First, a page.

How to Hit Financial Success at the Stock Market


Lots of transactions happen daily at the stock market. People have also been buying stocks over the years perhaps due to its profitability.

There different ways through which anybody could multiply his or income, but the issue with investing in stocks is that you need a reasonable amount of money especially these days that almost every economy is inflated.

Studies over time have shown that money invested in the stock market will grow at an average of 7% a year.

Obviously, there would be ups and downs in the stock market but in the long run you will have a nice return.

The simple truth is that if you are disciplined enough to invest 10% of your income starting when you are young, you will end up millionaire.

By the time you clock 65 you retire a millionaire. It might be worthless than it seems like now but you will be able to retire comfortably.

Like a friend would always say, “if you don’t invest in the stock market most other things like savings accounts will likely grow at a lower rate than inflation so the value of the money you save will actually go down over time.”

However, knowing the in and out of the company where you intend to invest is very important.

Here are the key things you need to consider before you invest according to Rohit Jain, Founder of

Free Cash Flow: Does the company have a free cash flow? Free Cash Flow is simply the Cash Flow from Operations minus the capital expenditures.

FCF is the money left over from cash generated from operations after reinvesting whatever is required to keep the business going.

So FCF is the money that can be extracted from the company without an impact on the business’s operations. A company which has had a positive and growing free cash flow can be a great business.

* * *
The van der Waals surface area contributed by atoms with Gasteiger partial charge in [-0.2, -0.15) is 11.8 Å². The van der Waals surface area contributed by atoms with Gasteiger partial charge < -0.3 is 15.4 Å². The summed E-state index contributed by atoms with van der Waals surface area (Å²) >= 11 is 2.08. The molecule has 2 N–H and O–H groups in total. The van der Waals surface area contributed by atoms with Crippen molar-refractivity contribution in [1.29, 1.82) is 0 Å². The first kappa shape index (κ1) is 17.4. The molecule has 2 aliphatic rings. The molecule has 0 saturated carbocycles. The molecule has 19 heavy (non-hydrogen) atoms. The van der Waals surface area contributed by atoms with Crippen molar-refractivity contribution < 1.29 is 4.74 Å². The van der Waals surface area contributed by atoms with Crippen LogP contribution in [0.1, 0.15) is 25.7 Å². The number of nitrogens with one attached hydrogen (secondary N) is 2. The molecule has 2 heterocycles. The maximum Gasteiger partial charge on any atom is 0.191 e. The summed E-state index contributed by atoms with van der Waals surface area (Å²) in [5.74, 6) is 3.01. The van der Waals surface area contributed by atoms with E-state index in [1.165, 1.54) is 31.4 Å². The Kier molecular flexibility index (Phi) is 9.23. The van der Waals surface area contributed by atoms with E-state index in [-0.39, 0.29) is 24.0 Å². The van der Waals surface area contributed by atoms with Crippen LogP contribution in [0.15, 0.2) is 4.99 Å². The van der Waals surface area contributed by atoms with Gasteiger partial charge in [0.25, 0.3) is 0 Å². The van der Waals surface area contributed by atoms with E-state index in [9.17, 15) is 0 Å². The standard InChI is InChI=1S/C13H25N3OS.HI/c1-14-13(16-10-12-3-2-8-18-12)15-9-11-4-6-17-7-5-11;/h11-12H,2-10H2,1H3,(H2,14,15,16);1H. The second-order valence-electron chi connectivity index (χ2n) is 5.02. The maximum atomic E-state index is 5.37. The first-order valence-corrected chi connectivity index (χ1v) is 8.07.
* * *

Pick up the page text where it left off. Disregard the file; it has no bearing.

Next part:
Return on Equity and Net Profit Margin: A high RoE and NPM ratio denotes that the company is doing well. You should look for the companies that have a return on equity greater than 20%.

An increasing Return on Equity and Net Profit Margin over the years denotes that the company has increased its profitability. This can be due to increased competitiveness and efficiency.

Historical Profit, Revenue and Dividend Growth: Though the past growth in profits can`t be a promise for future growth, it is still important to look at the past performance to ensure that the business has passed the test of time.

A company showing a steady growth can be doing so because of a competitive advantage, which is also known as Economic Moat.

Debt Equity Ratio: Debt is a dangerous thing to have on your balance sheet, unless you are able to gain more cash flow with that debt and eventually repay it.

You should always explore the reason a company raised a debt and what it is doing with that money. A decreasing debt is a good sign. No Debt is an excellent sign.

Pledged Shares: Stay away from the companies which have pledged shares of more than 10%. This is a sitting time bomb.

Usually this is the last resort of raising money by the promoters, and if the promoters default on payments, the institution holding those shares may sell them in open market and the price can crash in no time.

Income vs Operating Cash Flow: If there is a huge decrease in operating cash flow, while net income is still increasing, it can denote the possibility of accounting manipulation. Stay away from such companies.